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The Headless Woman (La mujer sin cabeza, Argentina 2008), a complex and exquisite film reflecting on contemporary class relations by focusing on a bourgeois woman who may have been involved in a hit-and-run accident, directed by Lucrecia Martel, a major figure in contemporary Argentine cinema.

A well-to-do woman’s refusal to accept the consequences of a hit-and-run accident that may have left an indigenous boy dead is the basis of this haunting, intensely subjective portrait. Vero, an elegant middle-aged white woman, is returning home along a deserted highway. Taking her eyes off of the dusty road for a moment, a collision brings the car to a violent halt. Shaken, but not seriously injured, she gathers herself before deciding to drive off without investigating what is left behind. She flees, attempting to evade both the authorities and her own guilt by doing her best to ignore, deny and ultimately forget what she has done. But what follows is less a Dostoyevskian meditation on a tortured conscience than an Antonionian study of bourgeois solipsism through the actions of a woman at wit’s end. The Headless Woman, the final film in acclaimed Argentine auteur Lucrecia Martel’s Salta trilogy (La Ciénaga; The Holy Girl, SFIFF 2004), subtly explores the relationship between a confused, depraved upper class and the marginalized, largely indigenous working class to which it is contemptuous or downright oblivious. Martel’s distinctive, sensual style of filmmaking combines careful sound design with strikingly oblique compositions to create a superbly disquieting and immersive film.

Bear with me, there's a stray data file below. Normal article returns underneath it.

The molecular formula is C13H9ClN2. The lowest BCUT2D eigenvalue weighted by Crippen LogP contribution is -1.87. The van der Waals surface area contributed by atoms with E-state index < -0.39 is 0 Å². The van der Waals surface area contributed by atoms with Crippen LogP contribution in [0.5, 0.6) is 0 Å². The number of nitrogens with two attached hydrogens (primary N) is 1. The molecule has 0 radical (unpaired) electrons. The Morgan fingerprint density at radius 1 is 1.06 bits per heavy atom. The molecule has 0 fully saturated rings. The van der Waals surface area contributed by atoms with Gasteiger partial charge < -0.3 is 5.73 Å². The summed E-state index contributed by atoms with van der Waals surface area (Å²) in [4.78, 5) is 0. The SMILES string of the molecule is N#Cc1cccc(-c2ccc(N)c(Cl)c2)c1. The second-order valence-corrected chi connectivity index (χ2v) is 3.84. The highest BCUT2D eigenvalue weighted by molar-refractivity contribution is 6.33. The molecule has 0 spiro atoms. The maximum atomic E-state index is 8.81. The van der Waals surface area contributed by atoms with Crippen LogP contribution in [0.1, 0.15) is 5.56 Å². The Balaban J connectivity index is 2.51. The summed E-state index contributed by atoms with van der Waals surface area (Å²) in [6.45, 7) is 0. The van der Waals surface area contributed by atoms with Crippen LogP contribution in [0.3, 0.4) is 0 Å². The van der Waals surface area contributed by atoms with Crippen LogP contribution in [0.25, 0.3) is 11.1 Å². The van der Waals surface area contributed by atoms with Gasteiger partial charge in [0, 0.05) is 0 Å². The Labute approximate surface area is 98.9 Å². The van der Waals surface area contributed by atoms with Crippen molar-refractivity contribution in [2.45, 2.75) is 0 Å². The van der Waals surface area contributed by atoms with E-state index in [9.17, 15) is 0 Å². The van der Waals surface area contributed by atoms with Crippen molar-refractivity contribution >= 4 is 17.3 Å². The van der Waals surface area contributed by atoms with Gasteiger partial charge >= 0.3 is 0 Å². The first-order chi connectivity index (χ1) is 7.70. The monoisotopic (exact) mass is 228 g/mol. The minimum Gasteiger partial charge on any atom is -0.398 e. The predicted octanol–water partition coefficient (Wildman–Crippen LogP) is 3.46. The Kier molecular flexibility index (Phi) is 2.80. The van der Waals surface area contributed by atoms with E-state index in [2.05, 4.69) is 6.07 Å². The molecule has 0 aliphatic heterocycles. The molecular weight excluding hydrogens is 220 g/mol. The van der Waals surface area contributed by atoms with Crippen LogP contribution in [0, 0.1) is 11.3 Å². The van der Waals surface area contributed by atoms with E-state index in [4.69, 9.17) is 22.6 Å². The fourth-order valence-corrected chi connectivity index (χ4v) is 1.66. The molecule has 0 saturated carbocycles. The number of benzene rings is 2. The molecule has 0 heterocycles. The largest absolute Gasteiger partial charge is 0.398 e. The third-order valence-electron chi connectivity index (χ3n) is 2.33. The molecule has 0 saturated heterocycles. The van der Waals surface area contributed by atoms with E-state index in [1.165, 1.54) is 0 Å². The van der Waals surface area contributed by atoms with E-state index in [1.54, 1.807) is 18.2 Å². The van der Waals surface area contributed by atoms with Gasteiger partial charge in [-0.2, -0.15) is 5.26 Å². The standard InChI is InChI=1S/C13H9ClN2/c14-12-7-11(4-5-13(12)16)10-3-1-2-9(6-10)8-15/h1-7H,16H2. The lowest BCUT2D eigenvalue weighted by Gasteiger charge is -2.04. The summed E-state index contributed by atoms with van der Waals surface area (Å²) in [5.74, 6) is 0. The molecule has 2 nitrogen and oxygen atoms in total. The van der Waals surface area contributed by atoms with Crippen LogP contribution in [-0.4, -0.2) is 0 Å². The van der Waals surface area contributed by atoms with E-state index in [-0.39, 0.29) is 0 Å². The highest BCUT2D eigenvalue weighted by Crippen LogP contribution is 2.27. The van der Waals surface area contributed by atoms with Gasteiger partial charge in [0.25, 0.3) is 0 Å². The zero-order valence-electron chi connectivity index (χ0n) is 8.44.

Written by Lucrecia Martel. Photographed by Bárbara Álvarez. With María Onetto, César Bordón, Daniel Genoud. In Spanish with English subtitles. 92 min. Distributed by Strand Releasing.

Added by cinesoul on August 26, 2009